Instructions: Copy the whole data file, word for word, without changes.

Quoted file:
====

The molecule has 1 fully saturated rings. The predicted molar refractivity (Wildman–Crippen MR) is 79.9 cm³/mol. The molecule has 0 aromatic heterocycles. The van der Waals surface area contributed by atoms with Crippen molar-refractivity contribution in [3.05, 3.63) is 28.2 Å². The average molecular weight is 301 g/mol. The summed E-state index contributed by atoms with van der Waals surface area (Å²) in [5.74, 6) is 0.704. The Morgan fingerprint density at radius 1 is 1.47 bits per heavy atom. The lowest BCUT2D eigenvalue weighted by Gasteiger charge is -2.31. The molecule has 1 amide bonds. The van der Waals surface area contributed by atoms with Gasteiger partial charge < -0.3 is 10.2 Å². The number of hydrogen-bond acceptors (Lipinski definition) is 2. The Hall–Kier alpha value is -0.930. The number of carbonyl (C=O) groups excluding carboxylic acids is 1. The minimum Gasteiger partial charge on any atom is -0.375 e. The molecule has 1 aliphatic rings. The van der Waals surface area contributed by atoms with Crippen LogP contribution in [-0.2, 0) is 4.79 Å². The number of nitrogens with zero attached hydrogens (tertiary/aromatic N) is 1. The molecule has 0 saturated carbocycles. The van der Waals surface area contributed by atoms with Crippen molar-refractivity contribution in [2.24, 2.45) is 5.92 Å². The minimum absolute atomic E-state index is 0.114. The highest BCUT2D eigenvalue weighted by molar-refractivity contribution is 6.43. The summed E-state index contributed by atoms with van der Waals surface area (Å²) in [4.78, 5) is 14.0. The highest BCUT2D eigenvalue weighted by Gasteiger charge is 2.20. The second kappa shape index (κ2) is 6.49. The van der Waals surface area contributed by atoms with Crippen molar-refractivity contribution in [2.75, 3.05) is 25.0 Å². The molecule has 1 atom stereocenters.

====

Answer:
The molecule has 1 fully saturated rings. The predicted molar refractivity (Wildman–Crippen MR) is 79.9 cm³/mol. The molecule has 0 aromatic heterocycles. The van der Waals surface area contributed by atoms with Crippen molar-refractivity contribution in [3.05, 3.63) is 28.2 Å². The average molecular weight is 301 g/mol. The summed E-state index contributed by atoms with van der Waals surface area (Å²) in [5.74, 6) is 0.704. The Morgan fingerprint density at radius 1 is 1.47 bits per heavy atom. The lowest BCUT2D eigenvalue weighted by Gasteiger charge is -2.31. The molecule has 1 amide bonds. The van der Waals surface area contributed by atoms with Gasteiger partial charge < -0.3 is 10.2 Å². The number of hydrogen-bond acceptors (Lipinski definition) is 2. The Hall–Kier alpha value is -0.930. The number of carbonyl (C=O) groups excluding carboxylic acids is 1. The minimum Gasteiger partial charge on any atom is -0.375 e. The molecule has 1 aliphatic rings. The van der Waals surface area contributed by atoms with Crippen LogP contribution in [-0.2, 0) is 4.79 Å². The number of nitrogens with zero attached hydrogens (tertiary/aromatic N) is 1. The molecule has 0 saturated carbocycles. The van der Waals surface area contributed by atoms with Crippen molar-refractivity contribution in [2.24, 2.45) is 5.92 Å². The minimum absolute atomic E-state index is 0.114. The highest BCUT2D eigenvalue weighted by molar-refractivity contribution is 6.43. The summed E-state index contributed by atoms with van der Waals surface area (Å²) in [4.78, 5) is 14.0. The highest BCUT2D eigenvalue weighted by Gasteiger charge is 2.20. The second kappa shape index (κ2) is 6.49. The van der Waals surface area contributed by atoms with Crippen molar-refractivity contribution in [2.75, 3.05) is 25.0 Å². The molecule has 1 atom stereocenters.